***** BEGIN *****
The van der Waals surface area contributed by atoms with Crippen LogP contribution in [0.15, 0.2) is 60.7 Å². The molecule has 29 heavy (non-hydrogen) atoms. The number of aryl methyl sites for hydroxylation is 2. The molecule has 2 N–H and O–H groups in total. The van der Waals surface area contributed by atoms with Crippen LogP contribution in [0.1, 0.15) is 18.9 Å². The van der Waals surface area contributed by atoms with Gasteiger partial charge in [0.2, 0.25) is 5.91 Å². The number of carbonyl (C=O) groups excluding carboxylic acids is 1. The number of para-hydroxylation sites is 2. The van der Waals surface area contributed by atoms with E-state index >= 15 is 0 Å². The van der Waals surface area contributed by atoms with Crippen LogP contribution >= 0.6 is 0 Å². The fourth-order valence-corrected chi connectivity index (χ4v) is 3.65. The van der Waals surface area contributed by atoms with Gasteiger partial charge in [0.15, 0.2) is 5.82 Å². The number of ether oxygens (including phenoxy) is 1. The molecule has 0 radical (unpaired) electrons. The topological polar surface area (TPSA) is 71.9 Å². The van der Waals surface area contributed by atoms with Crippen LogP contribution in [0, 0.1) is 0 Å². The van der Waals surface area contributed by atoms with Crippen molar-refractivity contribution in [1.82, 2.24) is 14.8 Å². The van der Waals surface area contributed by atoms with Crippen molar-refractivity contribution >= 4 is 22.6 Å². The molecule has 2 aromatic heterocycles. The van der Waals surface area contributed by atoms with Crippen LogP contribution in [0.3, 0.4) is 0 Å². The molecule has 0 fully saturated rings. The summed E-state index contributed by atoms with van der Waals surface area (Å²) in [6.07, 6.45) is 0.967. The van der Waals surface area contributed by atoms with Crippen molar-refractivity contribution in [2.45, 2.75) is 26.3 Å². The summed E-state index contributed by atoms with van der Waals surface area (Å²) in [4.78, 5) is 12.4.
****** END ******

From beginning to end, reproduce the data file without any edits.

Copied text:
The van der Waals surface area contributed by atoms with Crippen LogP contribution in [0.15, 0.2) is 60.7 Å². The molecule has 29 heavy (non-hydrogen) atoms. The number of aryl methyl sites for hydroxylation is 2. The molecule has 2 N–H and O–H groups in total. The van der Waals surface area contributed by atoms with Crippen LogP contribution in [0.1, 0.15) is 18.9 Å². The van der Waals surface area contributed by atoms with Gasteiger partial charge in [0.2, 0.25) is 5.91 Å². The number of carbonyl (C=O) groups excluding carboxylic acids is 1. The number of para-hydroxylation sites is 2. The van der Waals surface area contributed by atoms with E-state index >= 15 is 0 Å². The van der Waals surface area contributed by atoms with Crippen LogP contribution >= 0.6 is 0 Å². The fourth-order valence-corrected chi connectivity index (χ4v) is 3.65. The van der Waals surface area contributed by atoms with Gasteiger partial charge in [0.15, 0.2) is 5.82 Å². The number of ether oxygens (including phenoxy) is 1. The molecule has 0 radical (unpaired) electrons. The topological polar surface area (TPSA) is 71.9 Å². The van der Waals surface area contributed by atoms with Crippen LogP contribution in [0, 0.1) is 0 Å². The van der Waals surface area contributed by atoms with Crippen molar-refractivity contribution in [1.82, 2.24) is 14.8 Å². The van der Waals surface area contributed by atoms with Crippen molar-refractivity contribution >= 4 is 22.6 Å². The molecule has 2 aromatic heterocycles. The van der Waals surface area contributed by atoms with Crippen LogP contribution in [0.3, 0.4) is 0 Å². The molecule has 0 fully saturated rings. The summed E-state index contributed by atoms with van der Waals surface area (Å²) in [6.07, 6.45) is 0.967. The van der Waals surface area contributed by atoms with Crippen molar-refractivity contribution in [2.45, 2.75) is 26.3 Å². The summed E-state index contributed by atoms with van der Waals surface area (Å²) in [4.78, 5) is 12.4.